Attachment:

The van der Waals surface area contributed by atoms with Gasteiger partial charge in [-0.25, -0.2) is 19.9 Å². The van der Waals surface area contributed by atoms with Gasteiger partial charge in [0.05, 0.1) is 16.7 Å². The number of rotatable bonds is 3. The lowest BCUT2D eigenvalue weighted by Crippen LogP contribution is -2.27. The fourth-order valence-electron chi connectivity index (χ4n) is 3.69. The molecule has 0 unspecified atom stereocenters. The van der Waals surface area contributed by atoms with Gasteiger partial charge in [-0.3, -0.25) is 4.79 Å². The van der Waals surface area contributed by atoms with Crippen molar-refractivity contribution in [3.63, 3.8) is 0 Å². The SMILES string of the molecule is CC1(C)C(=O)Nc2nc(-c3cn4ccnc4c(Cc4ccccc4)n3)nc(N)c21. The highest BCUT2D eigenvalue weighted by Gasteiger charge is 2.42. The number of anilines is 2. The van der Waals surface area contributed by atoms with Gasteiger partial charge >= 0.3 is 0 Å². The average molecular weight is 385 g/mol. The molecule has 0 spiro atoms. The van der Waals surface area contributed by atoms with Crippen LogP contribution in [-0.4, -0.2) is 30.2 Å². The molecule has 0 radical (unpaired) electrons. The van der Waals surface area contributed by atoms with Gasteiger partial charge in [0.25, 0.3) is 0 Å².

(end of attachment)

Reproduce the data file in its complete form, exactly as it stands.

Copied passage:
The van der Waals surface area contributed by atoms with Gasteiger partial charge in [-0.25, -0.2) is 19.9 Å². The van der Waals surface area contributed by atoms with Gasteiger partial charge in [0.05, 0.1) is 16.7 Å². The number of rotatable bonds is 3. The lowest BCUT2D eigenvalue weighted by Crippen LogP contribution is -2.27. The fourth-order valence-electron chi connectivity index (χ4n) is 3.69. The molecule has 0 unspecified atom stereocenters. The van der Waals surface area contributed by atoms with Gasteiger partial charge in [-0.3, -0.25) is 4.79 Å². The van der Waals surface area contributed by atoms with Crippen molar-refractivity contribution in [3.63, 3.8) is 0 Å². The SMILES string of the molecule is CC1(C)C(=O)Nc2nc(-c3cn4ccnc4c(Cc4ccccc4)n3)nc(N)c21. The highest BCUT2D eigenvalue weighted by Gasteiger charge is 2.42. The number of anilines is 2. The van der Waals surface area contributed by atoms with Gasteiger partial charge >= 0.3 is 0 Å². The average molecular weight is 385 g/mol. The molecule has 0 spiro atoms. The van der Waals surface area contributed by atoms with Crippen LogP contribution in [-0.4, -0.2) is 30.2 Å². The molecule has 0 radical (unpaired) electrons. The van der Waals surface area contributed by atoms with Gasteiger partial charge in [0.25, 0.3) is 0 Å².